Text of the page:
Author Topic: First Paragraph  (Read 19626 times)

Offline herron

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Re: First Paragraph
« Reply #120 on: November 28, 2010, 08:51:47 PM »
 :-* a pretty one, no less.  ;)
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Offline WildCityWoman

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Re: First Paragraph
« Reply #121 on: November 29, 2010, 02:02:15 PM »
 It was a humid, hurt-your-lungs-on-a-deep-breath morning. A blistering sun was rising over the railroad switching yard at the far end of the street. Its orange glare filtered through exhausted-looking trees. Sinuous heat ribbons shimmered over the motionless freight cars, subtly defining their rusty shapes like so many slumbering beasts.

Ooooo! I like that 'hurt-your-lungs-on-a-deep-breath morning.

Sinuous ribbons of heat - rather than sinuous heat ribbons.

. . . like so many slumbering beasts - yeah - I like that. Puts me in mind of Willie Nelson's 'City of New Orleans' . . . and the graveyards full of rusted automobiles . . .


     I was already sitting on the curb under the big oak, trying to find relief in occasional humid puffs of air, when a battered gray panel truck pulled up. A tortuous squeal signaled its stop across the street. An angular middle-aged man unwound from the driver’s seat. Sunlight lit the edges of his short brown curls that were rapidly turning gray, and gleamed brightly from his balding crown.

There's something I don't like about 'sunlight lit'. Dunno' what you should do about it though.

short brown curls/balding crown . . . I take it he's bald with curls on the side?


....................

You mention just giving it the title of 'Albert' . . . what else, you say. Too bad you couldn't throw a lion in there - then you'd have 'Albert and the Lion'. But you're not old enough to know that story.

;-)


.....................

The sun lit the edges of his hair, short tight curls that were already turning gray, and gleamed brightly from the center of his balding crown.

Ahhhh . . .  much better.

Then the toothpick man showed up.

Oh, I have to see who this is.

“Neat-o!” Puz rasped, wiping jelly on his wrist. “Any babes?”

You guys didn't really say 'neat-o' when you were kids, did ya'? And 'babes'?

“Me either,” said both of The Twins.

Maybe that oughta' be 'neither'.

“Bring it,” whispered Puz, looking angry but not sounding like his confident self at all.

Bring what?

And he's called Toothpick Man because....always has a toothpick playing at his teeth, he's as skinny as hell, he has a pointy head and toes? We haven't seen that yet [I don't think so, anyway] - might be worth incorporating that somewhere in his actions.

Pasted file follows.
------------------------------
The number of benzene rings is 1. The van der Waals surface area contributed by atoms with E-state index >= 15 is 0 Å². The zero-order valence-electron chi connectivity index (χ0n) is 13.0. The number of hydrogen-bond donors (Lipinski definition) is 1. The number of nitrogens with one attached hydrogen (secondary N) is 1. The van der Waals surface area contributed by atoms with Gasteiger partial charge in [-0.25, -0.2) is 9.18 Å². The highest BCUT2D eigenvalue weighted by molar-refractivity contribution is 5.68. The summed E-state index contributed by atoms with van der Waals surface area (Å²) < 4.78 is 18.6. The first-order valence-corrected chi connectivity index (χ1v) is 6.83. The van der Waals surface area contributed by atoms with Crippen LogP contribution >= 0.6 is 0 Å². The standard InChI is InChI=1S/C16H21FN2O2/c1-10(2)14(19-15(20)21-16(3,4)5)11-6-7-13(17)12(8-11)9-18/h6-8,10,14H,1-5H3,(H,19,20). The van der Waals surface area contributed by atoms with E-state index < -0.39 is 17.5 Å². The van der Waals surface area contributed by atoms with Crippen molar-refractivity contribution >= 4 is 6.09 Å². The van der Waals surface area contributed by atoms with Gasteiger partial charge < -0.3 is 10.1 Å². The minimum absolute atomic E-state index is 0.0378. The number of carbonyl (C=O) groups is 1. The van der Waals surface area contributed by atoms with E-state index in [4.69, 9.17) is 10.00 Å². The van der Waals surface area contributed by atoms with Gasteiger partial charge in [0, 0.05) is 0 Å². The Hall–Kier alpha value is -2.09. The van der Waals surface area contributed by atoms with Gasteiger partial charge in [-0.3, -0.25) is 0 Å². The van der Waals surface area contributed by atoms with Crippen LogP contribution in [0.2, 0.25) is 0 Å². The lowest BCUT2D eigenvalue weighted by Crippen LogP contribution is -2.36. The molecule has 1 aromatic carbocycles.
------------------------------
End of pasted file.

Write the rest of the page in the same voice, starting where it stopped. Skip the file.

Oh, I just thought Toothpick Man was the guy driving the car - the one with the fast greying curls.

That's typical of what kids would call him - we always called people by the first impression they made on us. Until we knew their name.


Tempered said . . . I always have to push myself to remember that the story I'm reviewing is not written in my voice, so I shouldn't try to change it.

I know what you mean - I myself hate the word 'dreamt' and always say 'dreamed'. Whereas most people like 'dreamt'. Well, I dreamed and you dreamt - it's all the same to me.

......................

I once overheard one of our neighbors, Mr. Dixon, tell my father, “Albert’s the kind of kid who likes to keep everyone about an axe-handle away.” 

Oh, I've never heard that one - like the 'arms length' thing.

“He’s never gonna touch you again!” Albert screamed.  “Never!  I’ll kill the son-of-a-bitch first!  I’ll kill him!”

Oh, goodie! I like that!

He seemed determined to develop his poor attitude and gutter vocabulary as if they were the high points of a career, to be proudly displayed on his resume. His grades plummeted even more and that didn’t seem to surprise anyone. It wasn’t because he was stupid. He wasn’t. He just didn’t care what people really thought of him. He had a knack for being just what people expected and not much more.   

Resume? I'm assuming you're speaking of the 40's 50's, or at the most - the early 60's. I don't think the word 'resume' was used a lot then. When job hunting, I don't remember being asked for a 'resume'. I didn't write one till the early 80's.